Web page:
What is Horticulture Therapy?
Horticulture Therapy (HT) uses plants and the natural world to facilitate participants in achieving specific and measurable goals in the domains of overall personal well-being: physical, mental, emotional, spiritual, vocational, social, and creative health.
Who can benefit from HT?
Anyone can benefit from HT, since it's principles are universal and accessible by nature. Indeed, most gardeners attest to the "therapeutic" feeling the activity gives them. However, structured programs are developed by trained Horticulture Therapists in response to their clients' interests, needs, and abilities. These programs are more involved than the participant just showing up, puttering in the garden, picking a vegetable, or pulling a weed (although these activities can certainly be part of an overall program). Programs and activities are tailored to suit the participants, and therefore are as varied and diverse as the people who participate. Objectives and goals that are measurable and meaningful are achieved through these tailored activities.
For example, a youth-at-risk participant may require job skills, mentoring and leadership training through an HT program. The job skills are obtained through practical teaching sessions about horticulture, food growing, produce marketing and customer relations. Mentoring may be provided by the Horticulture Therapist, or an older, more experienced volunteer. The participant may develop leadership by teaching newly acquired skills to younger participants or new-comers to the farm. Ideally, feelings of confidence and community involvement result from achieving the objectives and goals.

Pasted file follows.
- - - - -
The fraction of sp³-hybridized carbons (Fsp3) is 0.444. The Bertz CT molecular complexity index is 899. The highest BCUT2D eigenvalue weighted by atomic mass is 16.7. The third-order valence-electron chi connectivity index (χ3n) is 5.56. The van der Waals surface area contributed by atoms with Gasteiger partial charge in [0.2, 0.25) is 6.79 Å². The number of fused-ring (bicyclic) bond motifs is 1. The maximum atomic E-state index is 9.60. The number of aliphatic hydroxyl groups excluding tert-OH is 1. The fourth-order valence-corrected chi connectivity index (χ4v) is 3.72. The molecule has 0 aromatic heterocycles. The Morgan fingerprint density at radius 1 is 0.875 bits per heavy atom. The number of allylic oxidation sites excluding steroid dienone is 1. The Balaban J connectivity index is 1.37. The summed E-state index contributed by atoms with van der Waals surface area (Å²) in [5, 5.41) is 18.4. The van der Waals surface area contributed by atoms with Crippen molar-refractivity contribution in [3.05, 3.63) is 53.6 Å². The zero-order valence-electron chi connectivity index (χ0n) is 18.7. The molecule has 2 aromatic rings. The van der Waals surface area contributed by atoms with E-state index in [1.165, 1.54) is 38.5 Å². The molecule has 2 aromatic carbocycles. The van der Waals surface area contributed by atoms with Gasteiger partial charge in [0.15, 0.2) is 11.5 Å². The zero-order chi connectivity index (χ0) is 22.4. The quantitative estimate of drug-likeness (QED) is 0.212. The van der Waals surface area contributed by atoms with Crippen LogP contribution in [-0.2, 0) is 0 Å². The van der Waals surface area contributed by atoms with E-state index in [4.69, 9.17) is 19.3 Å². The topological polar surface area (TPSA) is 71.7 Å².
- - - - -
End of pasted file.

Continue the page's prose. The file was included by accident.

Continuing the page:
Typically, Horticulture Therapy programs in Canada have worked with people with special needs, youth-at-risk, people with mental health and addiction issues, women in transition, people with physical disabilities, veterans, the elderly, and people recovering from illness or loss.
Who is a Horticulture Therapist?
To be a certified Horticulture Therapist, one must have studied both Horticulture and Human Service/Community Support Work, with additional courses in HT from reputable educational providers. The HT should have some practical experience in all these fields. Vancouver Island University in Nanaimo BC currently offers a diploma in HT. Providence Farm, Home Farm, VanDusen Botanical Gardens, and Mitchell Hewson also provide training and internships in HT.
The Canadian Horticulture Therapy Association (CHTA) is the professional body which offers registration in the field of HT. Professional registration comes after both related education and work experience levels of the applicant have been reached (Gardens Without Borders Horticulture Therapist Lisa Hamilton is currently in the registration process).
When and Where Can Horticulture Therapy Be Practiced?
Currently, Gardens Without Borders operates only within the growing season at Innisfree Farm, but the intention is to make it available year-round. However, most HT programs are year-round, and include winter gardening, seed collecting, food making, holiday activities, and nature-related arts, crafts, and educational opportunities.
HT is practiced in seniors' care facilities, hospitals, schools, homes, farms, community gardens, day programs...